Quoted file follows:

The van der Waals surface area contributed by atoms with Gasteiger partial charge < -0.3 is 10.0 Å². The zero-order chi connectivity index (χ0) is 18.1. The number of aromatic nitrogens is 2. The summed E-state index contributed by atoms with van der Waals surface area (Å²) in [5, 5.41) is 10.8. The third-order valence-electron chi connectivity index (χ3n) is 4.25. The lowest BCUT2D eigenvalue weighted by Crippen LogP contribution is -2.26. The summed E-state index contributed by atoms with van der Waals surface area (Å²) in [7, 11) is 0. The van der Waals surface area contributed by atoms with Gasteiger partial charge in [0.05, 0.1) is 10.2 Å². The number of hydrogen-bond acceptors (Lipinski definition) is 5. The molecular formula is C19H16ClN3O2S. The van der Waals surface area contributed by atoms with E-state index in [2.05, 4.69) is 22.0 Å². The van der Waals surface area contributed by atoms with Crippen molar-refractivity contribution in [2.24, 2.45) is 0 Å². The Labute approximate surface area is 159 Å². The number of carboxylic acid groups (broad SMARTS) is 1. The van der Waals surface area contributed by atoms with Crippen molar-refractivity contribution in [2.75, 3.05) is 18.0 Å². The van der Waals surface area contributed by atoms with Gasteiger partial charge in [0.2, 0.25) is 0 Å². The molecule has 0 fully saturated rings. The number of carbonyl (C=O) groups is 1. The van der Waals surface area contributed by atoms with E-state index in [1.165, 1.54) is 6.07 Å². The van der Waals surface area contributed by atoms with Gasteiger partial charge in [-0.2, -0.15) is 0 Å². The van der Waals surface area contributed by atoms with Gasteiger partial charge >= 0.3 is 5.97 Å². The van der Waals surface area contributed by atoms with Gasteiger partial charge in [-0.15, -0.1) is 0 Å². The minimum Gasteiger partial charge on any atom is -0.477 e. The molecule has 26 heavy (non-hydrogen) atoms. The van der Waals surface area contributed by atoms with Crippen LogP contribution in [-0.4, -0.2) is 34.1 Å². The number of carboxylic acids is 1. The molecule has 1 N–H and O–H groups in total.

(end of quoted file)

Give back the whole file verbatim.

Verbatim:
The van der Waals surface area contributed by atoms with Gasteiger partial charge < -0.3 is 10.0 Å². The zero-order chi connectivity index (χ0) is 18.1. The number of aromatic nitrogens is 2. The summed E-state index contributed by atoms with van der Waals surface area (Å²) in [5, 5.41) is 10.8. The third-order valence-electron chi connectivity index (χ3n) is 4.25. The lowest BCUT2D eigenvalue weighted by Crippen LogP contribution is -2.26. The summed E-state index contributed by atoms with van der Waals surface area (Å²) in [7, 11) is 0. The van der Waals surface area contributed by atoms with Gasteiger partial charge in [0.05, 0.1) is 10.2 Å². The number of hydrogen-bond acceptors (Lipinski definition) is 5. The molecular formula is C19H16ClN3O2S. The van der Waals surface area contributed by atoms with E-state index in [2.05, 4.69) is 22.0 Å². The van der Waals surface area contributed by atoms with Crippen molar-refractivity contribution in [2.24, 2.45) is 0 Å². The Labute approximate surface area is 159 Å². The number of carboxylic acid groups (broad SMARTS) is 1. The van der Waals surface area contributed by atoms with Crippen molar-refractivity contribution in [2.75, 3.05) is 18.0 Å². The van der Waals surface area contributed by atoms with Gasteiger partial charge in [0.2, 0.25) is 0 Å². The molecule has 0 fully saturated rings. The number of carbonyl (C=O) groups is 1. The van der Waals surface area contributed by atoms with E-state index in [1.165, 1.54) is 6.07 Å². The van der Waals surface area contributed by atoms with Gasteiger partial charge in [-0.2, -0.15) is 0 Å². The van der Waals surface area contributed by atoms with Gasteiger partial charge >= 0.3 is 5.97 Å². The van der Waals surface area contributed by atoms with Gasteiger partial charge in [-0.15, -0.1) is 0 Å². The minimum Gasteiger partial charge on any atom is -0.477 e. The molecule has 26 heavy (non-hydrogen) atoms. The van der Waals surface area contributed by atoms with Crippen LogP contribution in [-0.4, -0.2) is 34.1 Å². The number of carboxylic acids is 1. The molecule has 1 N–H and O–H groups in total.